March 3, 2013

The Office of Mercy: A Novel by Ariel Djanikian

Weaving philosophy and science together into a riveting, dystopian story of love and adventure, The Office of Mercy illuminates an all-too-real future imagined by a phenomenal new voice in fiction.

Twenty-four-year-old Natasha Wiley lives in America-Five—a high-tech, underground, utopian settlement where hunger and money do not exist, everyone has a job, and all basic needs are met. But when her mentor and colleague, Jeffrey, selects her to join a special team to venture Outside for the first time, Natasha’s allegiances to home, society, and above all to Jeffrey are tested. She is forced to make a choice that may put the people she loves most in grave danger and change the world as she knows it.

The Office of Mercy is speculative fiction at its best with a deeply imagined, lush world, high-stakes adventure, and romance that will thrill fans of Suzanne Collins, Margaret Atwood, Justin Cronin, and Kazuo Ishiguro.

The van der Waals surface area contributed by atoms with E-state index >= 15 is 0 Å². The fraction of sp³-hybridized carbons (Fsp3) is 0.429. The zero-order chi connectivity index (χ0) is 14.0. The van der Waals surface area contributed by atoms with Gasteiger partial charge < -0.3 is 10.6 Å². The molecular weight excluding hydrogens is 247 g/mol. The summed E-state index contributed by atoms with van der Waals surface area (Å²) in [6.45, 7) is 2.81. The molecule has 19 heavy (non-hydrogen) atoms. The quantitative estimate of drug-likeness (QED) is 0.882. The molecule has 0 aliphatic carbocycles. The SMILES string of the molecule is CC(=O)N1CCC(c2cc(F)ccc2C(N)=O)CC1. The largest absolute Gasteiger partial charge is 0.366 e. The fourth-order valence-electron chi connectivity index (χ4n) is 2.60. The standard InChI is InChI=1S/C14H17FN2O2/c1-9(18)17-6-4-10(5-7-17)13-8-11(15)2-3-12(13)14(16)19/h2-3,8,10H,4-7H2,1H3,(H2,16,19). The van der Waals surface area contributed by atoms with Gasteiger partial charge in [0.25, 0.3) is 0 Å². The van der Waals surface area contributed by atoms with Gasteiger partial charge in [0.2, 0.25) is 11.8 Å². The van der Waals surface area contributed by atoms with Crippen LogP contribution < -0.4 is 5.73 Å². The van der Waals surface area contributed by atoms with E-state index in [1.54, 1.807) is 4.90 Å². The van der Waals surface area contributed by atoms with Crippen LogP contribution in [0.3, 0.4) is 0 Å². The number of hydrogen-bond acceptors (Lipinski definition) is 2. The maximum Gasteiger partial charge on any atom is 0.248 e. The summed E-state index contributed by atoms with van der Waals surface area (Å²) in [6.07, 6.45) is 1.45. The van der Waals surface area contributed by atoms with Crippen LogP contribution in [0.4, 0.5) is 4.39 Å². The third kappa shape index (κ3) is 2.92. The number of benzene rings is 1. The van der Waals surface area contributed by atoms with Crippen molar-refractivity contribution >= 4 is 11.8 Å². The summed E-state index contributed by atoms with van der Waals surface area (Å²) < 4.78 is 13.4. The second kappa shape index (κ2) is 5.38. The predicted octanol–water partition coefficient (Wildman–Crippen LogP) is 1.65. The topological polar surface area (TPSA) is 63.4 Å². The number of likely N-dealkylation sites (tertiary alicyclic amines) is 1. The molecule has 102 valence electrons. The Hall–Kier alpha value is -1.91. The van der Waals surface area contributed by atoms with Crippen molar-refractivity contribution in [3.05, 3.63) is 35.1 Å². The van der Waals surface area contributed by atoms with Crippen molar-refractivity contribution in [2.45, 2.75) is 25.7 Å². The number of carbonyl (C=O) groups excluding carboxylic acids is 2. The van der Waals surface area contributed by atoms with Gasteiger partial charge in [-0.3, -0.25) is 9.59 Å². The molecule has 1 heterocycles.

My Thoughts: 
From the opening pages I was very disappointed with The Office of Mercy. Okay, scratch that. The prologue was great and showed lots of promise but Chapter 1 brought that to a screeching halt. The book was off and running with absolutely no backstory and it took me quite a few chapters to finally understand what their world was like and what what going on. 

Natasha lives in America Five, an underground compound settled by the Alphas. While working for the Office of Mercy Natasha gets an opportunity to go on a mission outside the compound. When she does her eyes are opened to a whole new world and she begins to re-think everything she has learned. It really just seems too forced and the turn of Natasha and Jeffrey's relationship is completely awkward. 

Incidents would arise and I would think, "This sounds interesting. Let's see what becomes of it." and pfft... the plot line fizzled. Overall it was just too predictable and I really couldn't connect with any of the characters.

My Recommendation: 
I really don't feel like I can recommend this one to adult readers but if you love YA dystopian novels (even though this book isn't billed as YA) this might be an enjoyable read for you.